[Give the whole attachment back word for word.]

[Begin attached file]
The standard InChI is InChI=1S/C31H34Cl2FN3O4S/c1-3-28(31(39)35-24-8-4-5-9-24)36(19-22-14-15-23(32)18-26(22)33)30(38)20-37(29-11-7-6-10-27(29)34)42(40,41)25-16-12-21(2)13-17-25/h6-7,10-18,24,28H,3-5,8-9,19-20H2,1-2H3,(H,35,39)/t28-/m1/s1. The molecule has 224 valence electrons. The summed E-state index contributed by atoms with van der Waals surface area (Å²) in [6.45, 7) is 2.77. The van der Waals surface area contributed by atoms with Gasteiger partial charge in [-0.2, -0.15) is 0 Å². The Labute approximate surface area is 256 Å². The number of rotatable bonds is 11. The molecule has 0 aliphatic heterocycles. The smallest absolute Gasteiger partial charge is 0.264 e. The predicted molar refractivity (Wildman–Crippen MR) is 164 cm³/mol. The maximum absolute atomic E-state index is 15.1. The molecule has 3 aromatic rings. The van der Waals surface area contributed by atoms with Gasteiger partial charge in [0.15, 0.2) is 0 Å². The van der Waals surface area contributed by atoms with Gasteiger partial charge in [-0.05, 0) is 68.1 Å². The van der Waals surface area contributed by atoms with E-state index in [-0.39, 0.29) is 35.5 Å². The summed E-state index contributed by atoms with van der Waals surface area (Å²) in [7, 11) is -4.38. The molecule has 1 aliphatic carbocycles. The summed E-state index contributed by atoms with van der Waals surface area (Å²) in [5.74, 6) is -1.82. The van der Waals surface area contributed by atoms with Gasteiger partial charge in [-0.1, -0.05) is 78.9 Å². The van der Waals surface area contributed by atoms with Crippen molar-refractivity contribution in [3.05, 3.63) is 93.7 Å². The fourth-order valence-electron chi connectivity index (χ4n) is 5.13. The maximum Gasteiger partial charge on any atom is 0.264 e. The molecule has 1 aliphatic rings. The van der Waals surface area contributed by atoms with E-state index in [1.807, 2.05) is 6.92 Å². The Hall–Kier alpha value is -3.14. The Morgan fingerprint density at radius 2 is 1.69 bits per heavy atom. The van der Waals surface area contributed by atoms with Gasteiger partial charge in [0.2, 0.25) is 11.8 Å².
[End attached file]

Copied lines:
The standard InChI is InChI=1S/C31H34Cl2FN3O4S/c1-3-28(31(39)35-24-8-4-5-9-24)36(19-22-14-15-23(32)18-26(22)33)30(38)20-37(29-11-7-6-10-27(29)34)42(40,41)25-16-12-21(2)13-17-25/h6-7,10-18,24,28H,3-5,8-9,19-20H2,1-2H3,(H,35,39)/t28-/m1/s1. The molecule has 224 valence electrons. The summed E-state index contributed by atoms with van der Waals surface area (Å²) in [6.45, 7) is 2.77. The van der Waals surface area contributed by atoms with Gasteiger partial charge in [-0.2, -0.15) is 0 Å². The Labute approximate surface area is 256 Å². The number of rotatable bonds is 11. The molecule has 0 aliphatic heterocycles. The smallest absolute Gasteiger partial charge is 0.264 e. The predicted molar refractivity (Wildman–Crippen MR) is 164 cm³/mol. The maximum absolute atomic E-state index is 15.1. The molecule has 3 aromatic rings. The van der Waals surface area contributed by atoms with Gasteiger partial charge in [0.15, 0.2) is 0 Å². The van der Waals surface area contributed by atoms with Gasteiger partial charge in [-0.05, 0) is 68.1 Å². The van der Waals surface area contributed by atoms with E-state index in [-0.39, 0.29) is 35.5 Å². The summed E-state index contributed by atoms with van der Waals surface area (Å²) in [7, 11) is -4.38. The molecule has 1 aliphatic carbocycles. The summed E-state index contributed by atoms with van der Waals surface area (Å²) in [5.74, 6) is -1.82. The van der Waals surface area contributed by atoms with Gasteiger partial charge in [-0.1, -0.05) is 78.9 Å². The van der Waals surface area contributed by atoms with Crippen molar-refractivity contribution in [3.05, 3.63) is 93.7 Å². The fourth-order valence-electron chi connectivity index (χ4n) is 5.13. The maximum Gasteiger partial charge on any atom is 0.264 e. The molecule has 1 aliphatic rings. The van der Waals surface area contributed by atoms with E-state index in [1.807, 2.05) is 6.92 Å². The Hall–Kier alpha value is -3.14. The Morgan fingerprint density at radius 2 is 1.69 bits per heavy atom. The van der Waals surface area contributed by atoms with Gasteiger partial charge in [0.2, 0.25) is 11.8 Å².